The Single Water Whip is a very common Waterbending technique, it has the advantage that no water is lost during the technique meaning that it can be utilised where there is a limited amount of water. Skilled Waterbenders can make very large and powerful whips or very fine cutting whips.
The Waterbending Scroll and the others snippets of waterbending forms within the show begin with the movement known as “Lifting water”. This apparently simple movement teaches the Waterbender important principles of push, pull, float and sink and is the foundation of water manipulation techniques such as “streaming the water”. This movement does not just use the arms but is a whole body movement.
“You’re moving the water around, but you’re not feeling the push and pull.” Master Pakku (The Waterbending Master)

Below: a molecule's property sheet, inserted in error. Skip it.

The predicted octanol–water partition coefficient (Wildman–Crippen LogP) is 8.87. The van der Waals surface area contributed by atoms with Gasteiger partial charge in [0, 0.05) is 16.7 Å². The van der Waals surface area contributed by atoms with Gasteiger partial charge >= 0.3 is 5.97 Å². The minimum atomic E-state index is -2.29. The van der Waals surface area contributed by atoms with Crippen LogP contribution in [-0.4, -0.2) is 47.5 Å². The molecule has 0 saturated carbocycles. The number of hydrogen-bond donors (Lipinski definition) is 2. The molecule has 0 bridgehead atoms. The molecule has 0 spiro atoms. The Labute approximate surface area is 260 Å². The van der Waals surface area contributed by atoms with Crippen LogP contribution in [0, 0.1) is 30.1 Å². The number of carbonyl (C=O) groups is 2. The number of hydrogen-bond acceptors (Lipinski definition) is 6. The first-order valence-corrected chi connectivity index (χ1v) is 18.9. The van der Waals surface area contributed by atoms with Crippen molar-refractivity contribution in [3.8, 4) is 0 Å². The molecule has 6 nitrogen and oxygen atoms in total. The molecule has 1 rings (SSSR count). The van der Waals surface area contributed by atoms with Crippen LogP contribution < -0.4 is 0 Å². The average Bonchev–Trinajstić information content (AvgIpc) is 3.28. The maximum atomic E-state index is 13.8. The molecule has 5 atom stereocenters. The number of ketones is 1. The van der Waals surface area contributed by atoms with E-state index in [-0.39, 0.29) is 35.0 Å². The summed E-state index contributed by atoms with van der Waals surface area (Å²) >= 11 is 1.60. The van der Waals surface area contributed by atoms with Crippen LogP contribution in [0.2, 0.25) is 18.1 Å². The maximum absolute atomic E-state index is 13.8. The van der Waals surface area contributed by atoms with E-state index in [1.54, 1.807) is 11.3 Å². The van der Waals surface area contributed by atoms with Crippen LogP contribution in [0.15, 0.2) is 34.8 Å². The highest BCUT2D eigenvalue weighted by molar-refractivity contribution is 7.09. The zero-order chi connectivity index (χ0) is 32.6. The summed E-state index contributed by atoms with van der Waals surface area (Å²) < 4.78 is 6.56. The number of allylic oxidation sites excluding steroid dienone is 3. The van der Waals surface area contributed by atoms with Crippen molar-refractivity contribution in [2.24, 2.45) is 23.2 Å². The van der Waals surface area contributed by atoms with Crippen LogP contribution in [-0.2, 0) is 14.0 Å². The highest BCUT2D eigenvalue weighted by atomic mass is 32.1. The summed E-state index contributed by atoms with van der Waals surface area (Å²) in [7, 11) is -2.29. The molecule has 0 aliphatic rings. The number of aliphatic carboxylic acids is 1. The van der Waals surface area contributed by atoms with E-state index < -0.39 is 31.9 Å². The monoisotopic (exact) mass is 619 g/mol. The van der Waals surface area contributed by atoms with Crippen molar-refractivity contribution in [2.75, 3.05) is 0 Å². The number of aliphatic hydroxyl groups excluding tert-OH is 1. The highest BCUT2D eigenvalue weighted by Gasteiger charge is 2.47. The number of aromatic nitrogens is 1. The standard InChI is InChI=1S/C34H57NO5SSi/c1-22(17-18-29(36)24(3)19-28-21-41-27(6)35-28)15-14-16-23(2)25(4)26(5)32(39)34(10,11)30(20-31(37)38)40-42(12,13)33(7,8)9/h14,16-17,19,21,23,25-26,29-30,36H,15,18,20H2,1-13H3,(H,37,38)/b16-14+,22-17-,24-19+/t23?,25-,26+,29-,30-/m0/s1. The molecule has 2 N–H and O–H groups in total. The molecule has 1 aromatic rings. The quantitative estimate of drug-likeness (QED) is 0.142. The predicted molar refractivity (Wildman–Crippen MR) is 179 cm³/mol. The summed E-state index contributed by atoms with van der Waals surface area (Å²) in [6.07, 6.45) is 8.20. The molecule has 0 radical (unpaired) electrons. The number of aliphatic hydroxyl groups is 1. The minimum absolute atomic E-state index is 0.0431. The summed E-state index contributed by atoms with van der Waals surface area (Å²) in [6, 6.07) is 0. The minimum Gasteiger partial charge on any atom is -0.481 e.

Push and pull is a key concept in waterbending. In The Siege of the North (Part 1), Princess Yue explains to Aang and Katara that the moon was the first waterbender and that their ancestors saw how it pushed and pulled the tides and learned how to do it themselves.
The tenth and final movement of the Dancing Dragon form. This movement uses a Bow stance and a double front punch. This movement is the most discussed movement of the Dancing Dragon form due similarity with Dragon Ball Z’s Fusion Dance. Whether this movement is or is not be a homage to DBZ is irrelevant to me as the movement is a perfectly valid martial movement and is found in many martial arts albeit in varying forms. In Xingyiquan the movement is known as the cannon fist and it associated with the fire element. I was taught this movement by the name Double Dragons fight for Pearl.
The non Avatar pictures can be found hereand here.